St. James’ Episcopal Church in Warrenton 

The Rev. Benjamin Maas is the rector of St. James’ Episcopal Church in Warrenton, where an average of about 200 people attend services on a regular Sunday. For Holy Week and Easter, the parish filmed liturgies led by a small number of clergy, lay ministers and musicians and posted the videos online for the congregation. 

“As a liturgical church we walk with great intention through the seasons of the church year,” he said.  “Obviously this year in particular our story is as important as ever, and only in walking through the whole of [Holy Week] can we trust in the hope that Easter brings.”  

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Easter lilies, symbols of rebirth in Christian tradition, stand outside the closed doors of St. James’ Episcopal Church in Warrenton on Saturday. In a normal year, the liturgy called the Great Vigil of Easter would have started outside these doors a few hours later, marking the end of Holy Week and the beginning of the Easter liturgical season.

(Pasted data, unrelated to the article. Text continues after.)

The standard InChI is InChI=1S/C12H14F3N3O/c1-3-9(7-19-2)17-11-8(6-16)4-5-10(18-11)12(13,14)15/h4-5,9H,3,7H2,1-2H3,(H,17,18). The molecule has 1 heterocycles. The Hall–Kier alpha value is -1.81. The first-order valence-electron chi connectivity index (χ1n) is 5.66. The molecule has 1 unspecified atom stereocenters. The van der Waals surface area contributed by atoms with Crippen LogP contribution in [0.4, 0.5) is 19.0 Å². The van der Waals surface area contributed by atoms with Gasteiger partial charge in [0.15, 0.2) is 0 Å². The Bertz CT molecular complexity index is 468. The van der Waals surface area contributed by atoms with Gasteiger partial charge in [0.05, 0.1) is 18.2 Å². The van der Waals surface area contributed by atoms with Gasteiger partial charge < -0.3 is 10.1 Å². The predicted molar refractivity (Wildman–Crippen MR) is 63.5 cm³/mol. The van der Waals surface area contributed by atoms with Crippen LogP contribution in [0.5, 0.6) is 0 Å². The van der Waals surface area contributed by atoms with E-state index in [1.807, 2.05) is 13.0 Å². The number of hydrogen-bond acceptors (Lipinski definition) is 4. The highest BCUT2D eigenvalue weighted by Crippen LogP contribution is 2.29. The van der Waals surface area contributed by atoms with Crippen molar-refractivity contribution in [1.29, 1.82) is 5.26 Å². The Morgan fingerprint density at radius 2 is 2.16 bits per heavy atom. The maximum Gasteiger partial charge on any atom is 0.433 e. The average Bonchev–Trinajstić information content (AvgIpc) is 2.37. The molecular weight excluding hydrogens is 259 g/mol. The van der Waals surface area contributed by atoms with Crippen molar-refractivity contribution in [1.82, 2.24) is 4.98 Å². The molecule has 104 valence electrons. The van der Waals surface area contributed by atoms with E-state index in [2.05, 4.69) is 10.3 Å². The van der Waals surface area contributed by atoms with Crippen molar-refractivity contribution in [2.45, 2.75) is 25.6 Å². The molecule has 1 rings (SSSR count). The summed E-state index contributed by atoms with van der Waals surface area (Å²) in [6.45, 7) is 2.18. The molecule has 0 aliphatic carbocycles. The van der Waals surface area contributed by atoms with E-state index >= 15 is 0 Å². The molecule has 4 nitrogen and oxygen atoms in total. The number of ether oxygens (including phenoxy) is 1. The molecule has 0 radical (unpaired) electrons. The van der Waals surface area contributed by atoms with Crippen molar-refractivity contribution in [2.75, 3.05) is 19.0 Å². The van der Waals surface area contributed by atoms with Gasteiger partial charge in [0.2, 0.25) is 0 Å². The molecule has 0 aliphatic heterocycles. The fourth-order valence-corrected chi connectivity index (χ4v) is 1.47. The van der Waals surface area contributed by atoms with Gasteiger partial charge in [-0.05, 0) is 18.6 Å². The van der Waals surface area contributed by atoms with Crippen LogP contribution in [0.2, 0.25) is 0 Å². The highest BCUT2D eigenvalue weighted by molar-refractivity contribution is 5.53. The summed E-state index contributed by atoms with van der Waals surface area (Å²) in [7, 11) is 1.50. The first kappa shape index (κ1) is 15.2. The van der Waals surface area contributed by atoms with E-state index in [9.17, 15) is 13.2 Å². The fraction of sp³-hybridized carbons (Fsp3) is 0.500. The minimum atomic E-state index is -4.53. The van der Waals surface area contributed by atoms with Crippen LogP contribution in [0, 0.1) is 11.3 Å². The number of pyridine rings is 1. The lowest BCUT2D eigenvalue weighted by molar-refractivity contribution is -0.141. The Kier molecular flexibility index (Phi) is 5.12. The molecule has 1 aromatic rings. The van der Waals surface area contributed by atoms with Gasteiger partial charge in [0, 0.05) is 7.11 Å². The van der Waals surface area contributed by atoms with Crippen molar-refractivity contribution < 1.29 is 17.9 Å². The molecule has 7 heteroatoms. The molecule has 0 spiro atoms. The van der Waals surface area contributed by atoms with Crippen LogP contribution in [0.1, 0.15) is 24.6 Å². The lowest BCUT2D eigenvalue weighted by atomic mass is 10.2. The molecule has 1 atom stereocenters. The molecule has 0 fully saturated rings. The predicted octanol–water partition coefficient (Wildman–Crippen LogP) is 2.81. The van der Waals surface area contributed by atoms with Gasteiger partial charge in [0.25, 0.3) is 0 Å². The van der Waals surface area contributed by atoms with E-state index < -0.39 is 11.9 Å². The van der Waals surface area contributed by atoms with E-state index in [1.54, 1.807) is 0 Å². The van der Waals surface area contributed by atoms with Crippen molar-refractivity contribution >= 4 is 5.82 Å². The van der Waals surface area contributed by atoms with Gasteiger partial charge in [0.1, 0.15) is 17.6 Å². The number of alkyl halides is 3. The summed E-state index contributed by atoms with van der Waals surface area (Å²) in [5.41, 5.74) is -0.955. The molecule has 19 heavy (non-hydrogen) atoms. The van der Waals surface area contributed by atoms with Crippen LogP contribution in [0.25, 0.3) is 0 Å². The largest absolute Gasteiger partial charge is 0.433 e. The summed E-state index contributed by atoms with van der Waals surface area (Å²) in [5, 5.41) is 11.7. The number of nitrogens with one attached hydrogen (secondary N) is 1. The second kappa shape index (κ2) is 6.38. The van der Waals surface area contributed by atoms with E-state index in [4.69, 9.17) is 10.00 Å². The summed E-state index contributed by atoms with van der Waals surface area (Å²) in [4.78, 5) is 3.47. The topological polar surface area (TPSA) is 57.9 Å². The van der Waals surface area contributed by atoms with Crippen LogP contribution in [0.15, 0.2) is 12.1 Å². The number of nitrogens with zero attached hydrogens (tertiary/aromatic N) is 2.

He said that Easter Sunday services are attended by more people than any other day, and while the video recordings are a tool for worship, the communal atmosphere of that day would be especially hard to replicate remotely.  

“The most difficult aspect of that service is that so much of the joy and energy comes from the incredible number of people gathered and their collective spirit. That cannot be replicated, and given where we are right now, probably would be inauthentic,” he said.  

In addition to posting videos of worship services, St. James’ clergy and staff have prepared a number of resources for observing Holy Week and Easter at home, especially for families.  

“We have encouraged people to mourn what is lost,” Maas said, “but also to take advantage of the fact that there are less interruptions, no spring break travel, sports practices and games, social outings, etc. This may be an opportunity for a Holy Week that will never be forgotten.”

St. Patrick Orthodox Church in Bealeton 

As Catholic and Protestant Christians were celebrating Easter Day on Sunday, it was Palm Sunday for Orthodox Christians.